Advice from linked data implementers

Linking Open Data cloud diagram 2017, by Andrejs Abele, John P. McCrae, Paul Buitelaar, Anja Jentzsch and Richard Cyganiak. http://lod-cloud.net/ by CC-BY-SA license.

The 2018 International Linked Data Survey for Implementers (announced in this 17 April 2018 HangingTogether blog post) attracted responses from 81 institutions in 20 countries. Together they described 104 linked data projects or services that have been or are being implemented.

While I’m still analyzing the responses, I thought I’d share the advice respondents offered. The advice overlaps what I reported from the 2014 survey responses four years ago. In the comments on what they would do differently if they started their linked data project again, I saw more comments regarding the need to integrate linked data into existing services, remediation for legacy metadata, and expectations, such as:

  • Linked data is now more mature; we would therefore have a wider frame of reference. We would seek to develop a system more integrated with our core services.
  • Embed it better in our existing infrastructure. Take a more holistic perspective and try to incorporate the project more into existing procedures.
  • Do more data enhancement at the time of conversion.
  • The clean up of data sets would have benefitted from wider organizational support.
  • The check and correction of the catalog’s data needed more staff dedicated in it.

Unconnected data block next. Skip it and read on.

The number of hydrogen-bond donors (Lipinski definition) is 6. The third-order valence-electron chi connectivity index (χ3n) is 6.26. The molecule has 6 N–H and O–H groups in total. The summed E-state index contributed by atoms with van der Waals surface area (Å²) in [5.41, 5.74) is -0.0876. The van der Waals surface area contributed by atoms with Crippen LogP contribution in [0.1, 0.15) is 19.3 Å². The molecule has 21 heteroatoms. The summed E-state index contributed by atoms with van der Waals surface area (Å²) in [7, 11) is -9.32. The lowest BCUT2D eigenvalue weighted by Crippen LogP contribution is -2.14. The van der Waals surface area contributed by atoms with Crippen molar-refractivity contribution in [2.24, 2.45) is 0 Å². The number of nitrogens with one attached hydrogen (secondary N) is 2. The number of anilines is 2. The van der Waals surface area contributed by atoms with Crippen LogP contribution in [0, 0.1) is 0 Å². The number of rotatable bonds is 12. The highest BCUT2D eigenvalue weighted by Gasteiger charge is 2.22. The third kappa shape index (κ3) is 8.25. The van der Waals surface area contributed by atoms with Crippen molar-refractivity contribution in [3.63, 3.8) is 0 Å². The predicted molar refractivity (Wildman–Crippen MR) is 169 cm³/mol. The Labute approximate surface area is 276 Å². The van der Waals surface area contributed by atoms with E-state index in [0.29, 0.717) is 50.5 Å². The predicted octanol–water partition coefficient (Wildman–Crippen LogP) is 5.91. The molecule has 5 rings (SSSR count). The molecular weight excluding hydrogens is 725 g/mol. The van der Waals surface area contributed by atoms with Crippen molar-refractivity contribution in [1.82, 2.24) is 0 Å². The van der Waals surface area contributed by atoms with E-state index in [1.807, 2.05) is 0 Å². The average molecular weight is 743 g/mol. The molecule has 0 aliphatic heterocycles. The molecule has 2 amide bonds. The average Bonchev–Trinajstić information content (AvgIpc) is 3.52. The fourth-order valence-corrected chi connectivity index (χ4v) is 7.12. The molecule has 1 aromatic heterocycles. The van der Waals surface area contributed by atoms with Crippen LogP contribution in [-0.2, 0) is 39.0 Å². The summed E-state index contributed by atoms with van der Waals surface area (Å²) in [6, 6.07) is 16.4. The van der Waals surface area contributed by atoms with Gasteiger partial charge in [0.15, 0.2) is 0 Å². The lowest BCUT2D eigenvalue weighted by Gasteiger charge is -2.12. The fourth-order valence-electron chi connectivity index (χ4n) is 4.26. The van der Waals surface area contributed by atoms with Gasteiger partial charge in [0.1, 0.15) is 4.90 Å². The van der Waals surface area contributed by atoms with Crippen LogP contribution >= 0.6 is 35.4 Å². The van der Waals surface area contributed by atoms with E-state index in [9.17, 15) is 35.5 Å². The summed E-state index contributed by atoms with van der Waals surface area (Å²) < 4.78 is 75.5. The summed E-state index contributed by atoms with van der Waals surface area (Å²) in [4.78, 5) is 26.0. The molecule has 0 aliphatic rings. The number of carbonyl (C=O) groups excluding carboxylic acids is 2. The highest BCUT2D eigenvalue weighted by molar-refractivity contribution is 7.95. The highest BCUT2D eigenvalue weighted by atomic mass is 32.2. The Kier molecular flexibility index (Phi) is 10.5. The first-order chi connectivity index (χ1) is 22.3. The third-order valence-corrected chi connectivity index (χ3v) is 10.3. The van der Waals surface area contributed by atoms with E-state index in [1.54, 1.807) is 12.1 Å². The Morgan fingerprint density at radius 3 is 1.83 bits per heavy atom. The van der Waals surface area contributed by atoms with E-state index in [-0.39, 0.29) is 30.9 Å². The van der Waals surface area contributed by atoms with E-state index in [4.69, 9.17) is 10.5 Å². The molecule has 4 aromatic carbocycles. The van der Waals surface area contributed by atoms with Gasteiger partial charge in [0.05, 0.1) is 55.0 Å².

• The group of data on which the project would be carried out would be more consistent and we would try to give more visibility to the results.
  • Maybe we would try other reconciliation services, i.e., beyond OpenRefine.
  • I would set realistic expectations and make sure that people didn’t only focus on Google search results, but also understand how the data is used directly.
  • We are still figuring out the role of bibliographic Linked Data within our organization and its various processes. However, creating this service has been a major milestone and helped refocus the discussion by making it plain and clear what the possibilities (and limitations) are.

Advice for those considering a linked data project/service to consume linked data included:

  • Make sure the linked open data (LOD) provider(s) are committed to ensuring their data is persistent. A surprising number of established institutions still treat publishing LOD as a short-term experiment, and even if they are the authoritative source for that data, it doesn’t mean they are committed to making it available in the long term.
  • Make sure of the quality of the data group with which you intend to work and start with a small project that can be assumed by the technicians of the institution.
  • Do not focus on technical stuff, but on what you want to achieve. The technical stuff (including data model and ontology choices) should be tailored to your goals, not the other way around.
  • There are many more exemplars of good practice and more online information relating to consuming linked data. Our advice would be to read as widely as possible and consult with experts in the community.
  • Match use cases to what the data will provide. Be prepared to work with a number of data models.
  • Read W3C recommendations for Linked Data Best practices and recipes.
  • Have a very accurate idea of ​​the information you want to provide to users and where to obtain it. Design interfaces that present linked data in a clear way. Analyze the available value vocabularies, the level of updating and the reliability of the institutions that maintain them.  Select the most productive sources in terms of data and number of links with other LOD resources (e.g., VIAF, Wikidata, DBpedia…).